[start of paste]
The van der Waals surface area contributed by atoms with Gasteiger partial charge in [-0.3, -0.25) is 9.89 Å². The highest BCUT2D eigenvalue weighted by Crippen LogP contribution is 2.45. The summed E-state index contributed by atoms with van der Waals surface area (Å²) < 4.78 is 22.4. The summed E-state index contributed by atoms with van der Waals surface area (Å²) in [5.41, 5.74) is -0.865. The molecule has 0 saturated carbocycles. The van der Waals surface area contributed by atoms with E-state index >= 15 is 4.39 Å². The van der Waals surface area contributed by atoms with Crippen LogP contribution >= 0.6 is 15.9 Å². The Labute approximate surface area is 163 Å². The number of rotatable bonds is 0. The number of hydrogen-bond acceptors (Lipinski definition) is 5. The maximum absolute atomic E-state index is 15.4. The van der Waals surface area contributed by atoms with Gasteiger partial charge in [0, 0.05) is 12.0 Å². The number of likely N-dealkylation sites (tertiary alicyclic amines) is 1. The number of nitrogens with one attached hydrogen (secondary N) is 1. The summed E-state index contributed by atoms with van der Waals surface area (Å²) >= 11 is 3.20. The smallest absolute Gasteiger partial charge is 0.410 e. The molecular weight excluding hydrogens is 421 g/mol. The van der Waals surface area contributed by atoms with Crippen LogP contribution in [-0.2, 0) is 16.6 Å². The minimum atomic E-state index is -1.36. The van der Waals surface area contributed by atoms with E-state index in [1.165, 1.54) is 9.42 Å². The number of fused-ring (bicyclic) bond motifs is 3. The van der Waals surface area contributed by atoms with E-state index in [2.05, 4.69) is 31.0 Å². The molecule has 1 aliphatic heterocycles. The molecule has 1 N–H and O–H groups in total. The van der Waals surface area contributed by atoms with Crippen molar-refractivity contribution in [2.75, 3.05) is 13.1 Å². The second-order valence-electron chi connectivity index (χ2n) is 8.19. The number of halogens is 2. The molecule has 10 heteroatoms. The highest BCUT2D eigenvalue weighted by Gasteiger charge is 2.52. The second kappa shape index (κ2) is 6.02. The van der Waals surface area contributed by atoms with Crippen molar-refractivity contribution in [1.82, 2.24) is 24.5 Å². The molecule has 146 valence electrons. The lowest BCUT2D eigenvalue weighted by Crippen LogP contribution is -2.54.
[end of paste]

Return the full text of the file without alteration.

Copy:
The van der Waals surface area contributed by atoms with Gasteiger partial charge in [-0.3, -0.25) is 9.89 Å². The highest BCUT2D eigenvalue weighted by Crippen LogP contribution is 2.45. The summed E-state index contributed by atoms with van der Waals surface area (Å²) < 4.78 is 22.4. The summed E-state index contributed by atoms with van der Waals surface area (Å²) in [5.41, 5.74) is -0.865. The molecule has 0 saturated carbocycles. The van der Waals surface area contributed by atoms with E-state index >= 15 is 4.39 Å². The van der Waals surface area contributed by atoms with Crippen LogP contribution >= 0.6 is 15.9 Å². The Labute approximate surface area is 163 Å². The number of rotatable bonds is 0. The number of hydrogen-bond acceptors (Lipinski definition) is 5. The maximum absolute atomic E-state index is 15.4. The van der Waals surface area contributed by atoms with Gasteiger partial charge in [0, 0.05) is 12.0 Å². The number of likely N-dealkylation sites (tertiary alicyclic amines) is 1. The number of nitrogens with one attached hydrogen (secondary N) is 1. The summed E-state index contributed by atoms with van der Waals surface area (Å²) >= 11 is 3.20. The smallest absolute Gasteiger partial charge is 0.410 e. The molecular weight excluding hydrogens is 421 g/mol. The van der Waals surface area contributed by atoms with Crippen LogP contribution in [-0.2, 0) is 16.6 Å². The minimum atomic E-state index is -1.36. The van der Waals surface area contributed by atoms with E-state index in [1.165, 1.54) is 9.42 Å². The number of fused-ring (bicyclic) bond motifs is 3. The van der Waals surface area contributed by atoms with E-state index in [2.05, 4.69) is 31.0 Å². The molecule has 1 aliphatic heterocycles. The molecule has 1 N–H and O–H groups in total. The van der Waals surface area contributed by atoms with Crippen molar-refractivity contribution in [2.75, 3.05) is 13.1 Å². The second-order valence-electron chi connectivity index (χ2n) is 8.19. The number of halogens is 2. The molecule has 10 heteroatoms. The highest BCUT2D eigenvalue weighted by Gasteiger charge is 2.52. The second kappa shape index (κ2) is 6.02. The van der Waals surface area contributed by atoms with Crippen molar-refractivity contribution in [1.82, 2.24) is 24.5 Å². The molecule has 146 valence electrons. The lowest BCUT2D eigenvalue weighted by Crippen LogP contribution is -2.54.